**Equilibrium of a Rigid Body**

**5**

**Engineering Mechanics: Statics **

**in SI Units, 12e**

**Chapter Objectives**

• Develop the equations of equilibrium for a rigid body

**• Concept of the free-body diagram for a rigid body**

**• Solve rigid-body equilibrium problems using the equations ****of equilibrium**

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**Chapter Outline**

• Conditions for Rigid Equilibrium

• Free-Body Diagrams

• Equations of Equilibrium

• Two and Three-Force Members

• **Free Body Diagrams**

• **Equations of Equilibrium**

• Constraints and Statical Determinacy

**5.4 Two- and Three-Force Members**

**Two-Force Members**

*• When forces are applied at only two points on a member, the *
member is called a two-force member

*• Only force magnitude must be determined *

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**5.4 Two- and Three-Force Members**

### Three-Force Members

**• When subjected to three forces, the forces are concurrent or ****parallel **

**Example 5.13**

The lever ABC is pin-supported at A and connected to a short link BD. If the weight of the members are negligible, determine the force of the pin on the lever at A.

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**Solution**

Free Body Diagrams

• BD is a two-force member

• Lever ABC is a three-force member Equations of Equilibrium

Solving,

*kN*
*F*

*kN*
*F*_{A}

32 . 1

07 . 1

0 45

sin 3

. 60 sin

; 0

0 400

45 cos 3

. 60 cos

; 0

3 . 4 60

. 0

7
.
tan ^{1} 0

^{}

*F*
*F*

*F*

*N*
*F*

*F*
*F*

*A*
*y*

*A*
*x*

### 5.5 Free-Body Diagrams

### Support Reactions

As in the two-dimensional case:

• A force is developed by a support

• A couple moment is developed when rotation of the attached member is prevented

• The force’s orientation is defined by the coordinate angles , and

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### 5.5 Free-Body Diagrams

### 5.5 Free-Body Diagrams

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### Example 5.14

Several examples of objects along with their associated free- body diagrams are shown. In all cases, the x, y and z axes are established and the unknown reaction components are indicated in the positive sense. The weight of the objects is neglected.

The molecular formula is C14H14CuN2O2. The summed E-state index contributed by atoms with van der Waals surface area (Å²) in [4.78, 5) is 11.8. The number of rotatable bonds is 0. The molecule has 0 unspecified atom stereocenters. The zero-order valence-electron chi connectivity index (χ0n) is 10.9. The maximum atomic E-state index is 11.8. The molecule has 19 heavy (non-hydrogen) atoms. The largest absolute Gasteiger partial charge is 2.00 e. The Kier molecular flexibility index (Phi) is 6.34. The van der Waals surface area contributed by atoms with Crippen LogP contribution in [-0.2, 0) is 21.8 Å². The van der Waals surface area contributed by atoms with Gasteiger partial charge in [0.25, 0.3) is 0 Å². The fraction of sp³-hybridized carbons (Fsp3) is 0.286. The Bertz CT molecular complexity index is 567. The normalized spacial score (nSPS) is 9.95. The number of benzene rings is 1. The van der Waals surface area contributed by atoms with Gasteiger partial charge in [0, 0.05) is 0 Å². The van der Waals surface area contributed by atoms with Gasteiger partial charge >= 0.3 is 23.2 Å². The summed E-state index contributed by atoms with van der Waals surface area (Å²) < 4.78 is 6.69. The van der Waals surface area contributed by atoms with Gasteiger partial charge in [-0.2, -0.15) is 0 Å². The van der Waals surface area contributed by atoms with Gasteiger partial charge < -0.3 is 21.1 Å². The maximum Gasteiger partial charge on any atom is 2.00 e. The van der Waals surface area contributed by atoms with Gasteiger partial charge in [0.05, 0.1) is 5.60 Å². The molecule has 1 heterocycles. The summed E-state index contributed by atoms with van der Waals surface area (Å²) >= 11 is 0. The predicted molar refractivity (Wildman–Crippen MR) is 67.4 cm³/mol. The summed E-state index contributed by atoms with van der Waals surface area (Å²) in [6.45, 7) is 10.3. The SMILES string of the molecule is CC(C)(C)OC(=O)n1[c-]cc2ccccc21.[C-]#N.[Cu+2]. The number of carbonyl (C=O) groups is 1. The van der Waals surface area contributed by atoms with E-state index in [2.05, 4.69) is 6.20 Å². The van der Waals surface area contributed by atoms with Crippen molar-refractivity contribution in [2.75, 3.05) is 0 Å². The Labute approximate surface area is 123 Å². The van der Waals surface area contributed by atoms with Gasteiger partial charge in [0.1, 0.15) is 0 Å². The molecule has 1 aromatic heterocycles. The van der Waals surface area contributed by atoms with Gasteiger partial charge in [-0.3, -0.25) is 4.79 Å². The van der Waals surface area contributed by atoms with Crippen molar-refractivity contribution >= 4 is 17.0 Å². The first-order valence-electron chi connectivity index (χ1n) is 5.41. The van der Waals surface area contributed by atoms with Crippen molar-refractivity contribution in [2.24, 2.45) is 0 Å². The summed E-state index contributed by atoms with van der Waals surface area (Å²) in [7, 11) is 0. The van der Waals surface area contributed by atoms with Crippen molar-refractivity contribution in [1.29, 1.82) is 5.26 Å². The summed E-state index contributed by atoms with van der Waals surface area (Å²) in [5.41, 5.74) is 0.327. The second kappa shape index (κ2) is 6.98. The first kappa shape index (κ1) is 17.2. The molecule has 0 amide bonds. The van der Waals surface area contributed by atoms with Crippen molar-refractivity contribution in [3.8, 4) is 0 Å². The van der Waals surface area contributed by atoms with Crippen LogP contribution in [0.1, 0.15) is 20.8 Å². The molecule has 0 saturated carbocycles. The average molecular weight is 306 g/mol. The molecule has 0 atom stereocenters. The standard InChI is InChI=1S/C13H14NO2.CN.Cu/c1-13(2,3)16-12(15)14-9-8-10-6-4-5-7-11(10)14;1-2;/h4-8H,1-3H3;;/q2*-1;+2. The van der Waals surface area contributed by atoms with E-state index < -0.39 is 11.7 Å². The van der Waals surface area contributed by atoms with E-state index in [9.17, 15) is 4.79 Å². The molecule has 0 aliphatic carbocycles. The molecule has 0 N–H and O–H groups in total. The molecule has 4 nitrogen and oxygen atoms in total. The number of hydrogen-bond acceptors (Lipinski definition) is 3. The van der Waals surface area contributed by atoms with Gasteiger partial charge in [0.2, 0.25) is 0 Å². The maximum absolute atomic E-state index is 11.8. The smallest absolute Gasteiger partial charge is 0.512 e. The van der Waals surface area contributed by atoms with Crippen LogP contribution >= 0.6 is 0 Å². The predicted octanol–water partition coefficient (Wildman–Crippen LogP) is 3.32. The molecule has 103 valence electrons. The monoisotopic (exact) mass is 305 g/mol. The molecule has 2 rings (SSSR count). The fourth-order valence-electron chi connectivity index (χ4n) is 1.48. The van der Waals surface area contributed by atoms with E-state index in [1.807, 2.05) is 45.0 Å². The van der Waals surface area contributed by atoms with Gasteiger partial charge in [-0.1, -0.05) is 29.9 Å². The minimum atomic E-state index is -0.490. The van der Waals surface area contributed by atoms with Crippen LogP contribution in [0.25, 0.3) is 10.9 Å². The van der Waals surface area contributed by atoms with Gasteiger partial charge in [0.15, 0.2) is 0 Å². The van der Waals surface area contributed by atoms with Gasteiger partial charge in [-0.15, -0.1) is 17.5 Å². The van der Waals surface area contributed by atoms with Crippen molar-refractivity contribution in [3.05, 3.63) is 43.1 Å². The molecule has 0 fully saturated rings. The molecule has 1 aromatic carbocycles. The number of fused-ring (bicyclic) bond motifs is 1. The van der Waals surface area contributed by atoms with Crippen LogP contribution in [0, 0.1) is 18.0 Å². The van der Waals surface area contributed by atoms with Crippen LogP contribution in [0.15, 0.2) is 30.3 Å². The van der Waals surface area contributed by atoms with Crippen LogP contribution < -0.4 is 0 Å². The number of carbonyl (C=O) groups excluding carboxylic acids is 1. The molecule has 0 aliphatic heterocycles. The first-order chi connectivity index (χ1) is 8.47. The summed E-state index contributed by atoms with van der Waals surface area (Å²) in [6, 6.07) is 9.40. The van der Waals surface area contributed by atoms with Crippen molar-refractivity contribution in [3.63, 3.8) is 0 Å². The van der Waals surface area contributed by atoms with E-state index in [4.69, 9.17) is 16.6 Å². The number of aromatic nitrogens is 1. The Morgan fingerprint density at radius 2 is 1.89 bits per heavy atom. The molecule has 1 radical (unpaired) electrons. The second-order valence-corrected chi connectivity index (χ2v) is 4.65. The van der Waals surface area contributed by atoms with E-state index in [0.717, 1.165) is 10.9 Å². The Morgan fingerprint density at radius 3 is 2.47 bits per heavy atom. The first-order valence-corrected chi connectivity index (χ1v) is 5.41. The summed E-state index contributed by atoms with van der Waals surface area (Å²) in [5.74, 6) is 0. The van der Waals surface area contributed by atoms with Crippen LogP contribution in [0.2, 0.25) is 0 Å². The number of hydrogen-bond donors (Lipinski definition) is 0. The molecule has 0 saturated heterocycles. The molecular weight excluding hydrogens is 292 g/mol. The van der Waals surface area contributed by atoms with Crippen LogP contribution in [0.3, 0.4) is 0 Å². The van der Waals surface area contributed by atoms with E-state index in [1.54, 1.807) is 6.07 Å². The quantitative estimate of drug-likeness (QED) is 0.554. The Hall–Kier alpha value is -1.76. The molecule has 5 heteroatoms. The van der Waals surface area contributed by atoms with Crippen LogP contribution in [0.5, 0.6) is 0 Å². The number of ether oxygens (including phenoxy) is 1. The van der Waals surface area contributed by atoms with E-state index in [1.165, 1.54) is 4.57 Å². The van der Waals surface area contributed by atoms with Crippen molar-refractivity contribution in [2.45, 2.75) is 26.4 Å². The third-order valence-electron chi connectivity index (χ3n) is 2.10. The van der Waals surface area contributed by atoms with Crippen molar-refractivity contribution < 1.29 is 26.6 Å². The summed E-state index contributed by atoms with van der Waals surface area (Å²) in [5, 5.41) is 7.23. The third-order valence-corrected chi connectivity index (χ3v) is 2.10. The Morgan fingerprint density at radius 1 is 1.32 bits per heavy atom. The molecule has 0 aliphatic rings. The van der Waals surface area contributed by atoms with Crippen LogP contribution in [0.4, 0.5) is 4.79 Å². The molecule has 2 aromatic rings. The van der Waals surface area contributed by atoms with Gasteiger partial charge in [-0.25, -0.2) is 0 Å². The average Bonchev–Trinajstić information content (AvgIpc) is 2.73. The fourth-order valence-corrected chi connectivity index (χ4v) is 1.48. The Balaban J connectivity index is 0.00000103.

### Solution

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**5.6 Equations of Equilibrium**

Vector Equations of Equilibrium

• For two conditions for equilibrium of a rigid body in vector form,

**∑F = 0 ∑M**_{O} = 0

Scalar Equations of Equilibrium

• If all external forces and couple moments are expressed in Cartesian vector form

**∑F = ∑F**_{x}**i + ∑F**_{y}**j + ∑F**_{z}**k = 0**

**∑M**_{O} = ∑M_{x}**i + ∑M**_{y}**j + ∑M**_{z}**k = 0**

**5.7 Constraints for a Rigid Body**

**Redundant Constraints**

**Redundant Constraints**

• More support than needed for equilibrium

• Statically indeterminate: more unknown loadings than equations of equilibrium

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**5.7 Constraints for a Rigid Body**

**Improper Constraints**

**Improper Constraints**

• Instability caused by the improper constraining by the supports

• When all reactive forces are concurrent at this point, the body is improperly constrained

**5.7 Constraints for a Rigid Body**

### Procedure for Analysis

Free Body Diagram

• Draw an outlined shape of the body

• Show all the forces and couple moments acting on the body

• Show all the unknown components having a positive sense

• Indicate the dimensions of the body necessary for computing the moments of forces

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**5.7 Constraints for a Rigid Body**

### Procedure for Analysis

Equations of Equilibrium

• Apply the six scalar equations of equilibrium or vector equations

• Any set of non-orthogonal axes may be chosen for this purpose

Equations of Equilibrium

• Choose the direction of an axis for moment summation such that it insects the lines of action of as many unknown forces as possible

**Example 5.15**

The homogenous plate has a mass of 100kg and is subjected to a force and couple moment along its edges. If it is supported in the horizontal plane by means of a roller at A, a ball and socket joint at N, and a cord at C, determine the components of

reactions at the supports.

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**Solution**

Free Body Diagrams

• Five unknown reactions acting on the plate

• Each reaction assumed to act in a positive coordinate direction

Equations of Equilibrium

0 981

300

; 0

0

; 0

0

; 0

*N*
*N*

*T*
*B*

*A*
*F*

*B*
*F*

*B*
*F*

*C*
*z*

*z*
*z*

*y*
*y*

*x*
*x*

**Solution**

Equations of Equilibrium

• Components of force at B can be eliminated if x’, y’ and z’

axes are used

0 )

3 ( .

200 )

5 . 1 ( 981 )

5 . 1 ( 300

; 0

0 ) 2 ( )

2 ( 300 )

1 ( 981

; 0

0 .

200 )

3 ( )

3 ( )

5 . 1 ( 981 )

5 . 1 ( 300

; 0

0 ) 2 ( )

1 ( 981 )

2 (

; 0

' '

*m*
*T*

*m*
*N*
*m*

*N*
*m*

*N*
*M*

*m*
*A*

*m*
*N*

*m*
*N*

*M*

*m*
*N*
*m*

*A*
*m*

*B*
*m*

*N*
*m*

*N*
*M*

*m*
*B*

*m*
*N*

*m*
*T*

*M*

*C*
*y*

*z*
*x*

*z*
*z*

*y*

*Z*
*C*

*x*

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**Solution**

Solving,

**A**_{z} **= 790N B**_{z} = -217N **T**_{C} = 707N

**• The negative sign indicates B**_{z} acts downward

• The plate is partially constrained as the supports cannot prevent it from turning about the z axis if a force is applied in the x-y plane

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